Yes. The banking institution does not know an account is subject to levy/garnishment until the order is served. In a few instances the account holder will have minimal notification (24 hrs). However, once the order is served no action can be taken by the account holder to protect the funds. An exception in some cases is a joint account where only one person is the named judgment debtor and/or an account contains funds that are exempted under state or federal law. If such is the case the account will be 'frozen' until it can be determined what percentage of the funds belong to each account holder.
They cannot be taken without due process in the US. They can certainly be garnished or a lien put against them if the court has ordered it. It should be fully explained to you prior to it happening.
If they have suspisions that abuse or neglect are present then yes
Yes. As long as the brother and the mother agree to it, it is no one else's business.
Bank can not freeze account without prior intimation to the account holder. But they have legal right to freeze the account under certain circumtances such as directive from Govt. dept. or court order etc.
Activating prior knowledge
Prior knowledge allows you to make a well-informed hypotheses and a better-planned experiment.
Wages should not be garnished prior to a court order. You should be able to argue before a judge that you do not owe a bill because a man did not complete the work. You are not bound to pay him until he finishes the job. If he did not fix your car, he should not garnish your wages for refusing to fix it.
An experimental question is based on prior knowledge. This type of question can also be tested and will have an answer.
No. A bank cannot do that. A bank cannot transfer money from one account to another without prior approval or permission from the account holder from whose account money is going to be taken. If such a thing happens, the affected customer can sue the bank.
Without prior knowledge of the value of q or r, it is impossible to calculate the answer to this equation.
She had no prior knowledge of the event. Prior to the new legislation, motorcycle riders were not required to wear helmets.
prior knowledge is common sense, so lets say im doing my project about how the sky is blue, the prior knowledge in that is that the sky is blue, jsut state the obvious.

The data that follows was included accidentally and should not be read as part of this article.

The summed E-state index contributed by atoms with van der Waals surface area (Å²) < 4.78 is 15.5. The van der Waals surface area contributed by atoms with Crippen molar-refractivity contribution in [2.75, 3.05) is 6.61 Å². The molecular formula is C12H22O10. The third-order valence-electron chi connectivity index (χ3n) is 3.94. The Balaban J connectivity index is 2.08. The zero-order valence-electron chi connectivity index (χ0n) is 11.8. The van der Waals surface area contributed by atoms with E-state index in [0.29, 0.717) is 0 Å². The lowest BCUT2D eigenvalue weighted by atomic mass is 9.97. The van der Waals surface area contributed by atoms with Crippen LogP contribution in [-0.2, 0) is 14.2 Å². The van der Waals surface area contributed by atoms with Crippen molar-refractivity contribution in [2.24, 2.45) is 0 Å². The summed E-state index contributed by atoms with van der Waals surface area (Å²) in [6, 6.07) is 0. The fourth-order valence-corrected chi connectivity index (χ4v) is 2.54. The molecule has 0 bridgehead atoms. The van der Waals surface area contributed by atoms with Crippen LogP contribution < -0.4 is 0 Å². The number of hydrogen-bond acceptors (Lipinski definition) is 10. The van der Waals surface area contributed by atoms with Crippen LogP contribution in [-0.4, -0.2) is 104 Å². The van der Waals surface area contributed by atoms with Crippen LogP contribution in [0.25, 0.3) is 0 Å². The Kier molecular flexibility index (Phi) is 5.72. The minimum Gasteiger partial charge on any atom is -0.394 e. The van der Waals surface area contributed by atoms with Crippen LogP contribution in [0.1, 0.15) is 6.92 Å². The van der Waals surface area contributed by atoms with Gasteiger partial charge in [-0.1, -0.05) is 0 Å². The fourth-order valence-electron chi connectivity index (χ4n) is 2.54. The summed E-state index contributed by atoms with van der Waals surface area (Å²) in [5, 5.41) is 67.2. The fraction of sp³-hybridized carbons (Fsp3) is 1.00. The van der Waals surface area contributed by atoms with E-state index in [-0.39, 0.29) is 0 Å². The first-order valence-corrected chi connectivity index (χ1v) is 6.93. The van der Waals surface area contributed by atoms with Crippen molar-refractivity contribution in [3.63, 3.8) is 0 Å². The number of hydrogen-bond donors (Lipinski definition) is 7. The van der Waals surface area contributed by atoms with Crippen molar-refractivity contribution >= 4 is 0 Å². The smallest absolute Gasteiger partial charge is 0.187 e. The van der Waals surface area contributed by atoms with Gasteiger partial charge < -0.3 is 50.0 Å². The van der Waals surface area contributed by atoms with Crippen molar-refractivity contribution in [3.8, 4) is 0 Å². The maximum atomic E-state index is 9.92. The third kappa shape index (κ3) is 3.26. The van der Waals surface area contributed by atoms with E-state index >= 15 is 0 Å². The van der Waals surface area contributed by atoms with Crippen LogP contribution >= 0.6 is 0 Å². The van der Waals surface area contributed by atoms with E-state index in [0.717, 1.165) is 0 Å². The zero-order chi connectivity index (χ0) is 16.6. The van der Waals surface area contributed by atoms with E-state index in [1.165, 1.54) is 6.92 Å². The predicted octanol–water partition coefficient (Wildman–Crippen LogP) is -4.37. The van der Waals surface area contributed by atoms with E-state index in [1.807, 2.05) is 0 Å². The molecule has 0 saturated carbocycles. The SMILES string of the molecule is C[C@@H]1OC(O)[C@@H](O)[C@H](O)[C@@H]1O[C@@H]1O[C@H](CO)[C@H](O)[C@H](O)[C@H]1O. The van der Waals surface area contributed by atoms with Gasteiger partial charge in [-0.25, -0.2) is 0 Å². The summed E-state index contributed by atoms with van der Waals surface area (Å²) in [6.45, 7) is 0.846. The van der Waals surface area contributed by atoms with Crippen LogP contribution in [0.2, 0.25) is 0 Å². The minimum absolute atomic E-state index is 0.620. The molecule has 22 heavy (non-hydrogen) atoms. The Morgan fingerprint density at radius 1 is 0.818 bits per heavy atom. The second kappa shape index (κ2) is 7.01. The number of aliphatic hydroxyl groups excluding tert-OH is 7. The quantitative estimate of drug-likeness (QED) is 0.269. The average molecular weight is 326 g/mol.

Depending on when your bankruptcy is filed, on the day it was filed, the wage garnishment must stop. If it didn't stop on that day, you are entitled to have your garnished wages refunded. However, no wages will be refunded prior to your bankruptcy filing date.
Electronic resistors differ from equipment to equipment. Without prior knowledge of the equipment you intend to use resistor for, it can't be answered.
No. A Credit cannot take money from your savings account without giving you prior notice. But, if you have an electronic funds transfer arrangement (for loan repayment) or if you have given him your bank account check (Signed) then he will be able to take money from your account. In these 2 cases, he need not give you a notice because it is understood or rather assumed that you know that he is going to do it and since you have signed and approved the same another intimation is not required.
Founding is an intentional and deliberate act which requires prior knowledge, organization, and promotion, where as originating is the start that gave the founder the prior knowledge.
If you received money that you were not entitled to and you deposited the insurance check into your bank account and the money was a payout from an insurance claim, the insurance company can swipe the money out of your account without your prior knowledge for up to 3 years. If you received money as a result of a criminal act, the statute of limitations for that crime would guide the insurance company's timeline.
If the husband was not liable for the debt, then his wages cannot be garnished to collect on the judgment. The judgment is against the person who incurred the debt.
By observations, research, and prior knowledge of a problem.